J6.4A A Labor Market Analysis of the Electricity Sector for 2030 using the National Energy with Weather System Simulator

Thursday, 14 January 2016: 9:15 AM
Room 355 ( New Orleans Ernest N. Morial Convention Center)
Leigh M. Terry, NOAA/University of Alabama, Tuscaloosa, AL; and C. T. Clack, M. Marquis, P. D. Picciano, and J. Paine

Handout (9.3 MB)

We conducted an analysis that utilized the National Renewable Energy Laboratory's (NREL) Jobs and Economic Development Impact (JEDI) models to estimate the temporary and permanent jobs, earnings, and state sales tax revenues that would be created by various scenarios of the National Energy with Weather System (NEWS) simulator. This simulator was created by a collaboration between the Cooperative Institute for Research in Environmental Sciences (CIRES) at the University of Colorado and the Earth Systems Research Laboratory (ESRL NOAA). The NEWS simulator used three years of high-resolution (13-km, hourly) weather and power data to select the most cost-efficient, resource-maximizing, and complementary locations for wind, solar photovoltaic, and natural gas power plants along with high-voltage direct-current transmission, thereby providing the cheapest possible electricity grid that facilitates the incorporation of large amounts of wind and solar PV. We applied various assumptions to ensure that we produced conservative estimates of jobs, revenues, and tax revenues, while keeping costs in line with those of the NEWS simulator.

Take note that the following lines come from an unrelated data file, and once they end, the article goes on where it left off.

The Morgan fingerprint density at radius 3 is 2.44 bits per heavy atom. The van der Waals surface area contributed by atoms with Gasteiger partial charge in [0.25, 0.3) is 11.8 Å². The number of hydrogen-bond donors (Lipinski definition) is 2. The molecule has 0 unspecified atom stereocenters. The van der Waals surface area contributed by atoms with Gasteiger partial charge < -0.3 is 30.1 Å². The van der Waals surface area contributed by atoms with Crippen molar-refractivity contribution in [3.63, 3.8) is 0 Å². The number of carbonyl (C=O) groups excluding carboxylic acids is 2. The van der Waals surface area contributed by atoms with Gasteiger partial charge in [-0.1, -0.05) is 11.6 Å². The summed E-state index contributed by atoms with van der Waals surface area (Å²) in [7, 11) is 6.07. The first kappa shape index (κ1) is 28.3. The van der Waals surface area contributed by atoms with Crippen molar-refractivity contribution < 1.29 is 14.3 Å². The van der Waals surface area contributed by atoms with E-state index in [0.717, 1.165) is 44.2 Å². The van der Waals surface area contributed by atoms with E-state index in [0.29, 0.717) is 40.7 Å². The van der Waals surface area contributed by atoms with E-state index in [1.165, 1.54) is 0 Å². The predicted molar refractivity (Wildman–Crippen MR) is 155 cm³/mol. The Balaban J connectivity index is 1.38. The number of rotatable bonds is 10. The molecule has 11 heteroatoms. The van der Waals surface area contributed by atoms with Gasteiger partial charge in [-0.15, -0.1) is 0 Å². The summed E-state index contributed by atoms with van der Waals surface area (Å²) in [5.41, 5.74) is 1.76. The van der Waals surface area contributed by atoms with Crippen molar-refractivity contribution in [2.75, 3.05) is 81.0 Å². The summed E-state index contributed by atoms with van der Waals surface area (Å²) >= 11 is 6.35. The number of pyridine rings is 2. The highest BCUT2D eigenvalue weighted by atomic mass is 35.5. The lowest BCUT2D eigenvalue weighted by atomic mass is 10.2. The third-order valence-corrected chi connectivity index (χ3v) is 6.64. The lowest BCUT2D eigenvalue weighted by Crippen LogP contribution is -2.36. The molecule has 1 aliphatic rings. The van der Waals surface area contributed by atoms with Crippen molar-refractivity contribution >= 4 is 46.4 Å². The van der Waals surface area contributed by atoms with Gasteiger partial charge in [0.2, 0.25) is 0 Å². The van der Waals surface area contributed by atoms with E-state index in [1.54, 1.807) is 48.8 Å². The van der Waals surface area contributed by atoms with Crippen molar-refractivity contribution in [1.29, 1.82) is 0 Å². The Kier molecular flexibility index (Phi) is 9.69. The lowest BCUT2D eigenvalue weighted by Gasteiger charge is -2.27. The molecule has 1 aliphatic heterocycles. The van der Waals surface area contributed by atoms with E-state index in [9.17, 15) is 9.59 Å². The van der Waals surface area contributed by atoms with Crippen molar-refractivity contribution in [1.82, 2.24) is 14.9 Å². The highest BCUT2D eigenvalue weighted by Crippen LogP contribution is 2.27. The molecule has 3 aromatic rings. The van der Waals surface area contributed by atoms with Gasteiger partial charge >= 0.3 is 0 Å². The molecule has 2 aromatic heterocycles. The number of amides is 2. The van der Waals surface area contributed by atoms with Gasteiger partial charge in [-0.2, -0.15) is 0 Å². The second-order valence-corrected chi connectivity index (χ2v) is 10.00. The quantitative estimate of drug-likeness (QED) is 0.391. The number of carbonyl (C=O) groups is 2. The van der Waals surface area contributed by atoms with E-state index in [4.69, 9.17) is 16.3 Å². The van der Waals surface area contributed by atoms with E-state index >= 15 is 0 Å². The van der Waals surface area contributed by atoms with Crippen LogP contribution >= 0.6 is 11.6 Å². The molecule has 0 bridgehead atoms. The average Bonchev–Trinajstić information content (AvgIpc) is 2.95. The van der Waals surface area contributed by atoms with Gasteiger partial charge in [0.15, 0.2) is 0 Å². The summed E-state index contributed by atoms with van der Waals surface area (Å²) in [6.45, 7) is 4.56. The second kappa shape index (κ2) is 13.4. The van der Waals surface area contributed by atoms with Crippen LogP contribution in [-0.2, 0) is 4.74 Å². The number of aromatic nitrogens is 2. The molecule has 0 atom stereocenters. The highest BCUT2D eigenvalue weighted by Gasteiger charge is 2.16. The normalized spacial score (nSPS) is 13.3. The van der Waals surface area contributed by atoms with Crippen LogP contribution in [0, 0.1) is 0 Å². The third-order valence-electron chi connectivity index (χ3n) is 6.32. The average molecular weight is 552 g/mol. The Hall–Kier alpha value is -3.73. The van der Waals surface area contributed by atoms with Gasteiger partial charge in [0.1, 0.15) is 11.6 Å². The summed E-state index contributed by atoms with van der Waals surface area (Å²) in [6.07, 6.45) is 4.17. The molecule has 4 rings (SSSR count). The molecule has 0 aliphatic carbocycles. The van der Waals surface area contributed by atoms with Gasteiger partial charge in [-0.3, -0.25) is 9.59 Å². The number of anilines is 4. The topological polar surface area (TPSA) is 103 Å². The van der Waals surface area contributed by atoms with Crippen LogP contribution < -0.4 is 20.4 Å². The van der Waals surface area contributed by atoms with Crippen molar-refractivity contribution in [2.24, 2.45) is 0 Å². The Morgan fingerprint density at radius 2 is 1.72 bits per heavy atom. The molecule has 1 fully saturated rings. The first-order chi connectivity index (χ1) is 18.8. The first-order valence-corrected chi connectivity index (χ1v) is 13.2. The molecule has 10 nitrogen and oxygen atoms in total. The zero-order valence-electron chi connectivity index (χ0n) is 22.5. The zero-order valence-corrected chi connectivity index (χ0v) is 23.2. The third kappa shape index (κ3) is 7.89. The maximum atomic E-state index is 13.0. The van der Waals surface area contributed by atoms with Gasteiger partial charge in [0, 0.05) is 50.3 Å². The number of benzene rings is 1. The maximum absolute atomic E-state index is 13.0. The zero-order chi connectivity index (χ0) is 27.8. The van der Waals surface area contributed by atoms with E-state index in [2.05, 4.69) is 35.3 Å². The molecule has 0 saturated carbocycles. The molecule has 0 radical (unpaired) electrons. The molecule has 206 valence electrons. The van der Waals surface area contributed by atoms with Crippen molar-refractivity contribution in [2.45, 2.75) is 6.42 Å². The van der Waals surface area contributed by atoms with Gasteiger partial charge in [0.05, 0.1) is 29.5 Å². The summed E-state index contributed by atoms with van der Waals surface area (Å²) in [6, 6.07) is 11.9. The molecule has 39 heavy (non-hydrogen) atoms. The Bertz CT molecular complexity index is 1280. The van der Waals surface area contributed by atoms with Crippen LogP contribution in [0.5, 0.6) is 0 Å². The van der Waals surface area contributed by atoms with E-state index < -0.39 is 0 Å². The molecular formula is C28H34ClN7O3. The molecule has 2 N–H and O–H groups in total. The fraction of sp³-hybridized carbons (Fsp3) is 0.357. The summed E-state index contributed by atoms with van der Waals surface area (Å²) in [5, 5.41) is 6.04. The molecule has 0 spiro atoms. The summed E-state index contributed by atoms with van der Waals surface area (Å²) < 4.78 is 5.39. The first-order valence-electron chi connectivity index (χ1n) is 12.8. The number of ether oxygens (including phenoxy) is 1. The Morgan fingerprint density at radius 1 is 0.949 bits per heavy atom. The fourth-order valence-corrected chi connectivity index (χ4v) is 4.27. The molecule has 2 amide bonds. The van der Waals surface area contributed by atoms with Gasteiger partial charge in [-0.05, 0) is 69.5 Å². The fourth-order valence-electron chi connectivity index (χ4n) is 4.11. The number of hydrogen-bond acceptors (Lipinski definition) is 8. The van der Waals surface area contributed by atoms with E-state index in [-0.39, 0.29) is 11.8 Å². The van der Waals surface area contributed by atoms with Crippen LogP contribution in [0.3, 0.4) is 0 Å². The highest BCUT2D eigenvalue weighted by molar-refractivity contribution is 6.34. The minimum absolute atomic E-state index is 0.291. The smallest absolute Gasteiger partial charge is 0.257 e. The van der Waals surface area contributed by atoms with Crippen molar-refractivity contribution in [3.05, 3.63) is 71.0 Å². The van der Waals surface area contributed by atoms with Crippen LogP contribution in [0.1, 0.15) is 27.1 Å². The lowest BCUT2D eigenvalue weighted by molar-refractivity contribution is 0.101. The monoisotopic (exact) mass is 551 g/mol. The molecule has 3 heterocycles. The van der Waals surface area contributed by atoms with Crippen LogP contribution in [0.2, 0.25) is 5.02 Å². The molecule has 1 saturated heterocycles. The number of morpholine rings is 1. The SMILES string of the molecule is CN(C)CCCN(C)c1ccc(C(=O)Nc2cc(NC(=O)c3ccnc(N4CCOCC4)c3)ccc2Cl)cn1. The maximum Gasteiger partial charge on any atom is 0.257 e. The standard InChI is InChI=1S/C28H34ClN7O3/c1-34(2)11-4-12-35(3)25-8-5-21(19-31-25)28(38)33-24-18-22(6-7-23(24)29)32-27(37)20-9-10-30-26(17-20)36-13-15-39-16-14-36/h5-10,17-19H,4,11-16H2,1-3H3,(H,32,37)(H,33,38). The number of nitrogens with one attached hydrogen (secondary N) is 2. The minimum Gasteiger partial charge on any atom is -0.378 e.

Our analysis shows that under the lowest carbon-emitting scenario of the NEWS carried out (80% reduction in CO2 compared with 1990 levels), almost ten million new jobs could be created by 2030. Of those jobs, over 400,000 would be permanently supporting the operations of the power plants. That particular scenario would also add over $500 billion to the paychecks of American workers and $75 billion to state tax revenues by 2030. All of this is achieved with average electricity costs of 10.7/kWh, because the electric system relies much less heavily on fuel and more on jobs constructing, operating, and maintaining infrastructure.

We use the current presentation to describe the methods used to reach these findings and examine some potential impacts of our estimates on public policy at the state and national level. Although we are able to identify some systematic problems with the multipliers used in the JEDI model, we find that these problems are unavoidable due to the limited data available about the hiring practices of the new renewable energy industry. Our discussion will include estimates for many of the twenty-seven NEWS-generated energy mix scenarios, comparisons of the jobs gained through a lower-carbon energy mix to those lost by the coal industry, and the directions for future study.

- Indicates paper has been withdrawn from meeting
- Indicates an Award Winner